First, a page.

Gregory Alan Isakov is the artist most likely to make you remind yourself who that is, writes Scott Stroud of The Associated Press
BySCOTT STROUD Associated Press
August 14, 2023, 11:10 AM
Gregory Alan Isakov, “Appaloosa Bones” (Dualtone/Suitcase Town Music)
Gregory Alan Isakov surfaces on old playlists as the artist most likely to send you looking to remind yourself who that is — so sweetly and gently understated that it’s sometimes easy to forget the source.
On “Appaloosa Bones,” Isakov’s first new album in five years, he only adds to the mystical aura he created in his earlier work, including the Grammy-nominated 2018 album “Evening Machines.” His new songs are relentlessly majestic, a kind of musical morphine, invariably soothing. There’s enough beauty in them to work as background music but enough substance to reward listeners who lean in more actively.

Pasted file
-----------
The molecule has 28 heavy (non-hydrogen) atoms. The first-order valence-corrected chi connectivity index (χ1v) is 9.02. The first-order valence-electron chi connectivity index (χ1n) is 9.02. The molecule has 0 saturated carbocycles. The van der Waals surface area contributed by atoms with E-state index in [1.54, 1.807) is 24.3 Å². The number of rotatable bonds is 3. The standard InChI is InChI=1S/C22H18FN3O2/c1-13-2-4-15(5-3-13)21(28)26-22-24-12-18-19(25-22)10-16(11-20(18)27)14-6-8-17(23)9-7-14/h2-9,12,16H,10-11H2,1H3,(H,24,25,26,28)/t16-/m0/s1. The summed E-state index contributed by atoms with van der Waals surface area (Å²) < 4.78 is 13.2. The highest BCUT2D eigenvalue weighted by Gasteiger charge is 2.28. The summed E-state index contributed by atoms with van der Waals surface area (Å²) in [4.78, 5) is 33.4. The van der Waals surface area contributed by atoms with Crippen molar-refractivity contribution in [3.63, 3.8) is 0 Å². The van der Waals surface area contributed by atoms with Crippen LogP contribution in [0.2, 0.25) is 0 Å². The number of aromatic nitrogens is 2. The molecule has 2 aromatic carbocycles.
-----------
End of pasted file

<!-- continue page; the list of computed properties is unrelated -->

Isakov’s music also benefits from the confidence he has to never be in a hurry. He has that magical ability to convey both urgency and grandeur at the same time, a rarity these days, and he does so in his own good time.
Consider “The Fall,” the album’s first single. It begins with gently rolling, then soaring piano. Then a deliberate, reverberating backbeat drops, just before Isakov weighs in with low tones on the single first line: “I keep stumbling back.” Then, a lyrical pause, let that thought sink in. And then he gradually delves further into melancholy, but against such an ascendant backdrop of sound that he ultimately lifts your spirits.
That kind of grace can be found on all 11 of these new tracks. In “Before the Sun,” Isakov begins with a surprising tutorial in what makes the banjo an instrument of elegance. A simple, majestic strum that sets the backdrop for a string of vivid lyrical gems: “The devil sees us now/Clear as the moon glows/ Sleeping in our winter clothes/Radio’s a crackling fire.”
Simple. Straightforward. Utterly evocative.
Isakov has said he set out to make a lo-fi rock and roll record, but then followed the music when it led him somewhere else.
And this time, somewhere else is plenty good enough.
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